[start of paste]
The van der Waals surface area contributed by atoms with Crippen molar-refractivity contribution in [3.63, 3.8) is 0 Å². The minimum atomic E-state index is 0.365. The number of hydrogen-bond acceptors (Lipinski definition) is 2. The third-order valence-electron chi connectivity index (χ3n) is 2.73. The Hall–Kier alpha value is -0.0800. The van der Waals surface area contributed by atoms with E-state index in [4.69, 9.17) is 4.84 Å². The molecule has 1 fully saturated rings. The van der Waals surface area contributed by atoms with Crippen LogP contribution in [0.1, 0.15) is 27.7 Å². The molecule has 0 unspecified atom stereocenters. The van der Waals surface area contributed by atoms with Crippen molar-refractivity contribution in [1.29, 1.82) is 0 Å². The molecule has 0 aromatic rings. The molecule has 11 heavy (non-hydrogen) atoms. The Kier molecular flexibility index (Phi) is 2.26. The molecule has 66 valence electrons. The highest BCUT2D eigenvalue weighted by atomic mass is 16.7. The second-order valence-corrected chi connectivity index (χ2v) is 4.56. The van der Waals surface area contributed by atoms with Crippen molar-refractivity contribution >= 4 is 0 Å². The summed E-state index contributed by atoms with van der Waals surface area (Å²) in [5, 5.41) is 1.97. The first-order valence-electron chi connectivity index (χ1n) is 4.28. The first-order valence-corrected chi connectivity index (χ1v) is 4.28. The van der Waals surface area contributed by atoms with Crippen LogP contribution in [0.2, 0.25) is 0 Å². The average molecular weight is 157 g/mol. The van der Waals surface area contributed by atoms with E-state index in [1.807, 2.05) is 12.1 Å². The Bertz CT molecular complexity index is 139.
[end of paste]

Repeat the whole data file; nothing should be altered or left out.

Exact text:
The van der Waals surface area contributed by atoms with Crippen molar-refractivity contribution in [3.63, 3.8) is 0 Å². The minimum atomic E-state index is 0.365. The number of hydrogen-bond acceptors (Lipinski definition) is 2. The third-order valence-electron chi connectivity index (χ3n) is 2.73. The Hall–Kier alpha value is -0.0800. The van der Waals surface area contributed by atoms with E-state index in [4.69, 9.17) is 4.84 Å². The molecule has 1 fully saturated rings. The van der Waals surface area contributed by atoms with Crippen LogP contribution in [0.1, 0.15) is 27.7 Å². The molecule has 0 unspecified atom stereocenters. The van der Waals surface area contributed by atoms with Crippen molar-refractivity contribution in [1.29, 1.82) is 0 Å². The molecule has 0 aromatic rings. The molecule has 11 heavy (non-hydrogen) atoms. The Kier molecular flexibility index (Phi) is 2.26. The molecule has 66 valence electrons. The highest BCUT2D eigenvalue weighted by atomic mass is 16.7. The second-order valence-corrected chi connectivity index (χ2v) is 4.56. The van der Waals surface area contributed by atoms with Crippen molar-refractivity contribution >= 4 is 0 Å². The summed E-state index contributed by atoms with van der Waals surface area (Å²) in [5, 5.41) is 1.97. The first-order valence-electron chi connectivity index (χ1n) is 4.28. The first-order valence-corrected chi connectivity index (χ1v) is 4.28. The van der Waals surface area contributed by atoms with Crippen LogP contribution in [0.2, 0.25) is 0 Å². The average molecular weight is 157 g/mol. The van der Waals surface area contributed by atoms with E-state index in [1.807, 2.05) is 12.1 Å². The Bertz CT molecular complexity index is 139.